California regulators Thursday lowered the bar for an energy-efficiency program to allow utilities to earn about $89 million in customer-funded incentives for achieving as little as 65% of the power savings goals laid out for them.
The California Public Utilities Commission also ruled that utilities could keep such incentives awarded to them even if a subsequent audit showed that the companies did not achieve the savings they reported.
The provisions approved Thursday, based largely on requests from utilities, significantly alter the terms of the energy-efficiency risk-reward program that the PUC adopted four months ago.
Under that plan, utilities that achieved 65% of energy- efficiency goals collectively would have been penalized $142 million. Incentives would accrue after the companies reached 85% of the goals.
Several consumer advocacy groups objected to the changes, but commission President Michael Peevey lauded Thursday's decision.
The energy-efficiency program "allows utilities to earn real money on an annual basis for their progress in meeting the state's energy-efficiency goals without having to worry that they'll have to give those monies back," he said. "This will significantly strengthen the motivation the utilities have to aggressively pursue energy efficiency."
Under both the old and the new provisions, utilities could earn a combined maximum of $450 million in incentives by substantially exceeding goals.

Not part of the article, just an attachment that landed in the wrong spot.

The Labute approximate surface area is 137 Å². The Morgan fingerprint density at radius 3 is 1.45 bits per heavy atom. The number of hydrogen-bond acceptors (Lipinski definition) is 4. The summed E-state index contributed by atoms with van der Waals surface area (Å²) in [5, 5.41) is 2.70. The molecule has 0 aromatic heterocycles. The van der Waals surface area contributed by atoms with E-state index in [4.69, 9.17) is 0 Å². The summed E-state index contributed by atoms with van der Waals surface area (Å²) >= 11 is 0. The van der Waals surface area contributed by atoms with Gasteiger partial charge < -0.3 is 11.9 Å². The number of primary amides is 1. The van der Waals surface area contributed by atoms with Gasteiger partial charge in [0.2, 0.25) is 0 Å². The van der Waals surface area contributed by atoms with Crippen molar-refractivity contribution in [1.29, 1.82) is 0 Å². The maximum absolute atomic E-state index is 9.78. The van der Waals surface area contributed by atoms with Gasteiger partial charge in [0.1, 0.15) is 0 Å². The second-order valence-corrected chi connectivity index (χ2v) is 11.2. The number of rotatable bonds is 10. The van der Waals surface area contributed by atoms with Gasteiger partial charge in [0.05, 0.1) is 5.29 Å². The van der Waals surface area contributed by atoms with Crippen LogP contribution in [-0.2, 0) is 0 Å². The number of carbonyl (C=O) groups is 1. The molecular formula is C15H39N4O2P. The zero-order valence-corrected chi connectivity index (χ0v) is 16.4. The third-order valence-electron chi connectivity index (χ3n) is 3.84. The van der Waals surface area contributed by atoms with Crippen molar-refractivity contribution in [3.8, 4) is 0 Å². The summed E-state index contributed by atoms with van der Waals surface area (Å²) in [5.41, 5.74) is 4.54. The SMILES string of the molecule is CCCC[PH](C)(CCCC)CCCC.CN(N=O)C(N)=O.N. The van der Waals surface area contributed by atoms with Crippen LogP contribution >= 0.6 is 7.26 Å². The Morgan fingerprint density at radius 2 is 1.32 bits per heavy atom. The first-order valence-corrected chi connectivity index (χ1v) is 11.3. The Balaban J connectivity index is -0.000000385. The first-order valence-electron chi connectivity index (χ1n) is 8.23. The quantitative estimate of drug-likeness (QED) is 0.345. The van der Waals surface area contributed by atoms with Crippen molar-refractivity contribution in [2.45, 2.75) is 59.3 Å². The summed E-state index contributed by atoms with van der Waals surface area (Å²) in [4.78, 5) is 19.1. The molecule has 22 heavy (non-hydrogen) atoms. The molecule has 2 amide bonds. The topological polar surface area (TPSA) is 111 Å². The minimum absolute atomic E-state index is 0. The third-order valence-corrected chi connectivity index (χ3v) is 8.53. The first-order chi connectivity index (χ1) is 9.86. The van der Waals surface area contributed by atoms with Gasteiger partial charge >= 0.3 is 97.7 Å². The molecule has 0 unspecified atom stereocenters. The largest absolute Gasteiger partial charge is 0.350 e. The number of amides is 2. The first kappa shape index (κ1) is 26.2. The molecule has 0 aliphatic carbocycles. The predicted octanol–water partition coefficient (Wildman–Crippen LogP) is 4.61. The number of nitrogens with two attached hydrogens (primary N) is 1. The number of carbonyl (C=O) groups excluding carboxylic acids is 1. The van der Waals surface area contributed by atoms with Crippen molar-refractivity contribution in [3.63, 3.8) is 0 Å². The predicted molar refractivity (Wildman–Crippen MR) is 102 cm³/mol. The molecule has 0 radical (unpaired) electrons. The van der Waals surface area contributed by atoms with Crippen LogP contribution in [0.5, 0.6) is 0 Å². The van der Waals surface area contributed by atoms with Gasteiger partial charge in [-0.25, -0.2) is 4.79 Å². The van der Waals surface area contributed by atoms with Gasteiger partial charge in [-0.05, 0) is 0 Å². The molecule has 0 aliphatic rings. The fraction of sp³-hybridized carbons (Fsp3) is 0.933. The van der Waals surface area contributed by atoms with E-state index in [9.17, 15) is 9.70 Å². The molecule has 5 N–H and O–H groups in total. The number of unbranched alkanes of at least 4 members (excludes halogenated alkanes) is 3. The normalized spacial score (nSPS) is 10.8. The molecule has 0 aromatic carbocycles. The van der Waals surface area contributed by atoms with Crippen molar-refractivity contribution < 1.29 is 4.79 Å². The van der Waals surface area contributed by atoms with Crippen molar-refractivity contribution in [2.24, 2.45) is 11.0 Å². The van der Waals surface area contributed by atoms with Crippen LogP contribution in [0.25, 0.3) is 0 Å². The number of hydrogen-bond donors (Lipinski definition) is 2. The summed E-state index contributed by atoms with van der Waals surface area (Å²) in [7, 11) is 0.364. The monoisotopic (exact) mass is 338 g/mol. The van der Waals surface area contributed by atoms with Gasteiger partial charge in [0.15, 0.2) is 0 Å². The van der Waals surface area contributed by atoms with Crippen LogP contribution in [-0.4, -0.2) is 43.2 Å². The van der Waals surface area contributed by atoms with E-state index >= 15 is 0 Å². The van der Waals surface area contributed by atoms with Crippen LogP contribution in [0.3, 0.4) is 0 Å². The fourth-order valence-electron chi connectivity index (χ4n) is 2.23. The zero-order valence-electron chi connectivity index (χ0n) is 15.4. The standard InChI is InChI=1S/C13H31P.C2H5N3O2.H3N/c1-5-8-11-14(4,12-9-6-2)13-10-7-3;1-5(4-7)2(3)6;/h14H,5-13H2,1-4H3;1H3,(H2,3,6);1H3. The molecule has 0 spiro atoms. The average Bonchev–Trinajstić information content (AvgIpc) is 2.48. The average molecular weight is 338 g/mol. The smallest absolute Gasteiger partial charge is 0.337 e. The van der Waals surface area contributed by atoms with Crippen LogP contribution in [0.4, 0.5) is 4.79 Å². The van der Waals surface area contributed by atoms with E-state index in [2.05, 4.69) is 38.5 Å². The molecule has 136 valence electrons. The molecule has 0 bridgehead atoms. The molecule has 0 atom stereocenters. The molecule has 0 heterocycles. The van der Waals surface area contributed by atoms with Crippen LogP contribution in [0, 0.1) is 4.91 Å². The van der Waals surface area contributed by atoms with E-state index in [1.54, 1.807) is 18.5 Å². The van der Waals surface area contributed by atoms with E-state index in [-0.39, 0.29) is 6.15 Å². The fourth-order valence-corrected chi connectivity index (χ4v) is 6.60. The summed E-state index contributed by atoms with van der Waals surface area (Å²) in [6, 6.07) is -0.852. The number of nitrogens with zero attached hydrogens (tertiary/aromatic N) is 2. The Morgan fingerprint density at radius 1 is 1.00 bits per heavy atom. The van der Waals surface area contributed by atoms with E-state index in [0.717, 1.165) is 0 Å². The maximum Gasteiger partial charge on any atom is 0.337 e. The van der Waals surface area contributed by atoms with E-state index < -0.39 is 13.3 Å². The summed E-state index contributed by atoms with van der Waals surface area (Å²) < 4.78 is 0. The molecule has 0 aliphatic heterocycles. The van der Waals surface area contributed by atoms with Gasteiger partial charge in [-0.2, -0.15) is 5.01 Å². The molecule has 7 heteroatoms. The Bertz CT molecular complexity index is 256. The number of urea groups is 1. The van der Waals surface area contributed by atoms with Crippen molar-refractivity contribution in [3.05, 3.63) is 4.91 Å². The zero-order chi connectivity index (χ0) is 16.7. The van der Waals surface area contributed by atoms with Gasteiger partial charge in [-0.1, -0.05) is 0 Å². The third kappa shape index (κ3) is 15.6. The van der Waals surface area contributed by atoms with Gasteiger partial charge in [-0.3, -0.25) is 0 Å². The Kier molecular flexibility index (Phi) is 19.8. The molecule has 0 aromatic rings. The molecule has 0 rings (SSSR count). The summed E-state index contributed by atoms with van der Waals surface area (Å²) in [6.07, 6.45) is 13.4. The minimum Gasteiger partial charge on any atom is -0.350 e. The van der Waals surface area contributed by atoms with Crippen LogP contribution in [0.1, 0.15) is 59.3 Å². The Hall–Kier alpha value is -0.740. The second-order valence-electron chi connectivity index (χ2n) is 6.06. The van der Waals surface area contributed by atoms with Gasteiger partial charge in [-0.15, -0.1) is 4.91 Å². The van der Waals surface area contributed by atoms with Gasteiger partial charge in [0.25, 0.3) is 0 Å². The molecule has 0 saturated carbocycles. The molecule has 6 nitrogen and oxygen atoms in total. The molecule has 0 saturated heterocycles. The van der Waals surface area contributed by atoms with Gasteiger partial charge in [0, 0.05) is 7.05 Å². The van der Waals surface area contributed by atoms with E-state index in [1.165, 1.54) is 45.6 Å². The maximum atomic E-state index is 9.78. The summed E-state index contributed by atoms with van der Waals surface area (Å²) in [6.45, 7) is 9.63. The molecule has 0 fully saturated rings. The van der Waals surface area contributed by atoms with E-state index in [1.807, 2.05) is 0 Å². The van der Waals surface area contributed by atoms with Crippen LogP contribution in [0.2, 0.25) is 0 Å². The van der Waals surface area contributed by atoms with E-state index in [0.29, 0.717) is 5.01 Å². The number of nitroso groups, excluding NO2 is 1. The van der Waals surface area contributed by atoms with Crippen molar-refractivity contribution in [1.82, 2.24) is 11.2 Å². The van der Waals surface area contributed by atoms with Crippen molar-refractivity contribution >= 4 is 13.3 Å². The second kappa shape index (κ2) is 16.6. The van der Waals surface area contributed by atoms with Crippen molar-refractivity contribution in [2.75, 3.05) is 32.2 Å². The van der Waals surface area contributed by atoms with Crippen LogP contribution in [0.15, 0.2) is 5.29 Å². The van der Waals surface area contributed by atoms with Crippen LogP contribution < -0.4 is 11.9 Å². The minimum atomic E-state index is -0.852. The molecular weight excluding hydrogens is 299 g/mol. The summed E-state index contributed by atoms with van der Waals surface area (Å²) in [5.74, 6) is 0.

The three utilities most affected by the energy-efficiency program -- Pacific Gas & Electric Co., Southern California Edison and San Diego Gas & Electric Co. -- sought the changes from the commission. They argued that having the incentives subject to possible refund after the performance audit undermines the incentive process and leaves the utilities unable to book the rewards as income when they are paid.
The PUC said it "recognized that this change increases the risk to ratepayers of overpayment," and added two provisions to help offset the added risk. Utilities would have 35% of their incentive payments withheld pending verification, an increase from 30% in the previous provision. In addition, the new rules require utilities to use updated energy-efficiency data to help make projections more accurate.
Tom Roberts, an analyst at the PUC's Division of Ratepayer Advocates, said he strongly opposed shifting the incentive rules.
"We had a big problem with a reward at the 85% level," he said. "Now [the utilities] would be rewarded for what we could call mediocre or D-plus performance, and that doesn't seem consistent with the goal of trying to reach 100% of goals."
Roberts and other critics complained that the original program required that the bonuses would be paid for "real and verified" energy-efficiency savings. By removing the post-audit give-back requirement, ratepayers could end up overpaying and have no way to recoup the money.
If utilities "don't produce some real results, I'd like to think the commission would take at least portions of these programs away from them," Roberts said.